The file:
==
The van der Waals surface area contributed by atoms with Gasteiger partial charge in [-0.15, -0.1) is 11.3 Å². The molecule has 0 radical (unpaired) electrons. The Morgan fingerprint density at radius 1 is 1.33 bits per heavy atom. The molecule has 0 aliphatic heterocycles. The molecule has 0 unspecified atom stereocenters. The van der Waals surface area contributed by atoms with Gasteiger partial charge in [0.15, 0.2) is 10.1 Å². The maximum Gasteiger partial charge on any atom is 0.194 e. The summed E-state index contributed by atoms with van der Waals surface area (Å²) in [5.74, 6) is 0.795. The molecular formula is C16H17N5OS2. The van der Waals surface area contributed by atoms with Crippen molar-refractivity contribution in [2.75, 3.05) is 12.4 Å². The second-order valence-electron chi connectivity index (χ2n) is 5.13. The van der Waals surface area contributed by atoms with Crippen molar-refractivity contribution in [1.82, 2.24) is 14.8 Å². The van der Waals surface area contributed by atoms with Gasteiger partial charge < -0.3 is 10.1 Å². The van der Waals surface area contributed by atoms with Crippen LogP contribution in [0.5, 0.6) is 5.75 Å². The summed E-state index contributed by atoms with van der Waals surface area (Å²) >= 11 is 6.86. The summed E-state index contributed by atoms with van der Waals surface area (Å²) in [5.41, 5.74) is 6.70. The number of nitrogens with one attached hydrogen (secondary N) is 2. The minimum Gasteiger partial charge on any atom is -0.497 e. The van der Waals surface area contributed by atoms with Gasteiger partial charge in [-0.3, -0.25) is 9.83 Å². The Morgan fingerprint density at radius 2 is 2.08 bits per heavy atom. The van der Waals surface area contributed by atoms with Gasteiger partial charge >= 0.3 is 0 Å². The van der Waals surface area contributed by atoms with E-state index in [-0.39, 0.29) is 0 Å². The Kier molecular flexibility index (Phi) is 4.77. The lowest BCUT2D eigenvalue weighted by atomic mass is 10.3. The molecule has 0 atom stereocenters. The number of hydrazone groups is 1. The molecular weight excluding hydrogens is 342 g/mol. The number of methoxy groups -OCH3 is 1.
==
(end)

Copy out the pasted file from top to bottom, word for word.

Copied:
The van der Waals surface area contributed by atoms with Gasteiger partial charge in [-0.15, -0.1) is 11.3 Å². The molecule has 0 radical (unpaired) electrons. The Morgan fingerprint density at radius 1 is 1.33 bits per heavy atom. The molecule has 0 aliphatic heterocycles. The molecule has 0 unspecified atom stereocenters. The van der Waals surface area contributed by atoms with Gasteiger partial charge in [0.15, 0.2) is 10.1 Å². The maximum Gasteiger partial charge on any atom is 0.194 e. The summed E-state index contributed by atoms with van der Waals surface area (Å²) in [5.74, 6) is 0.795. The molecular formula is C16H17N5OS2. The van der Waals surface area contributed by atoms with Crippen molar-refractivity contribution in [2.75, 3.05) is 12.4 Å². The second-order valence-electron chi connectivity index (χ2n) is 5.13. The van der Waals surface area contributed by atoms with Crippen molar-refractivity contribution in [1.82, 2.24) is 14.8 Å². The van der Waals surface area contributed by atoms with Gasteiger partial charge < -0.3 is 10.1 Å². The van der Waals surface area contributed by atoms with Crippen LogP contribution in [0.5, 0.6) is 5.75 Å². The summed E-state index contributed by atoms with van der Waals surface area (Å²) >= 11 is 6.86. The summed E-state index contributed by atoms with van der Waals surface area (Å²) in [5.41, 5.74) is 6.70. The number of nitrogens with one attached hydrogen (secondary N) is 2. The minimum Gasteiger partial charge on any atom is -0.497 e. The van der Waals surface area contributed by atoms with Gasteiger partial charge in [-0.3, -0.25) is 9.83 Å². The Morgan fingerprint density at radius 2 is 2.08 bits per heavy atom. The van der Waals surface area contributed by atoms with Gasteiger partial charge >= 0.3 is 0 Å². The van der Waals surface area contributed by atoms with E-state index in [-0.39, 0.29) is 0 Å². The Kier molecular flexibility index (Phi) is 4.77. The lowest BCUT2D eigenvalue weighted by atomic mass is 10.3. The molecule has 0 atom stereocenters. The number of hydrazone groups is 1. The molecular weight excluding hydrogens is 342 g/mol. The number of methoxy groups -OCH3 is 1.